Battle of Valtetsi
The Greek War of Independence broke out - officially - on March 25, 1821. The city of Tripolis in Arcadia, central Peloponnesus, became a prime objective of the Greek revolutionary army and was besieged early in the war.
The Turkish army within the city sought to alieviate the pressure by sending a force outside the Tripolis city walls to engage the Greeks in the open. On April 24, 1821 the Greek camp at Valtetsi was assaulted. On May 12, 1821, the second battle was fought.
The First Battle
On April 24, 1821, Kehayabey Mustafa set out with a force of 4,000 men to capture the Greek camp at Valtetsi. The camp was defended by a small Greek force under Maniote Kyriakoulis Mavromichalis. Initially, Kehayabey's effort was successful as he managed to take the village itself, however, Dimitrios Plapoutas arrived who hit the Turkish force from the rear. Kehayabey and his men were forced to retreat back into Tripolis.
The Second Battle
A Turkish force of 12,000 men, under the command of Kehayabey Mustafa, set out once more to take the Greek positions at Valtetsi on May 12, 1821. Its main force, under Rubi bey, was sent to directly assault the Greek camp now defended by 2,300 revolutionaries under the command of Kyriakoulis Mavromichalis. Other Greek kapetanaioi included Nikitas Flessas, Mitropetrovas and Elias Mavromichalis. Rubi bey demanded that the Greeks surrender but, when refused, began his assault. The Turkish forces managed to capture some positions including the water supply of Valtetsi but a fierce resistance forced them to ask Kehayabey for reinforcements. In the mean time, Greek reinforcements, numbering 700 men, under Theodoros Kolokotronis, arrived and attacked the Turks on their flanks. More Greeks, under Dimitrios Plapoutas, arrived later and joined the battle. All Turkish attacks were repelled and finally Rubi bey ordered retreat which turned into a route after the Greeks abandoned their fortified positions and counterattacked.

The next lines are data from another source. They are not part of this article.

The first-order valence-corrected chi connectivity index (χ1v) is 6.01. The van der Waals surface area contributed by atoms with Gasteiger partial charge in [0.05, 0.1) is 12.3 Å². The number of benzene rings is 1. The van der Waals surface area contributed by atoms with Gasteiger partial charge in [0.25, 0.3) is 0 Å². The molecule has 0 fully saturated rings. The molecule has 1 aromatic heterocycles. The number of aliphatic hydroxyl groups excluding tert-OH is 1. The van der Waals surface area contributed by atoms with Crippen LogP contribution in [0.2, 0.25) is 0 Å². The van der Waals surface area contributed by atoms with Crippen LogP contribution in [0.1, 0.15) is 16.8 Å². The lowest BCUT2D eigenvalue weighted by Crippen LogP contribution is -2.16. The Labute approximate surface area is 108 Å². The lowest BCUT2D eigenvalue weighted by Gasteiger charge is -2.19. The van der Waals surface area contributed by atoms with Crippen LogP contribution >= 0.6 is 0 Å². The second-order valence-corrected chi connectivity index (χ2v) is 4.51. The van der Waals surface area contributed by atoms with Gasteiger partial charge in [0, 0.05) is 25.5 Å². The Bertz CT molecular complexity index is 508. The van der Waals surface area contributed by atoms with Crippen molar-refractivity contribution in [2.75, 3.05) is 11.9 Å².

The battle lasted 23 hours. Turkish dead numbered 514, Greek just 7.
The Battle of Valtetsi boosted the morale of the irregular Greek army. It kept the Siege of Tripolis going.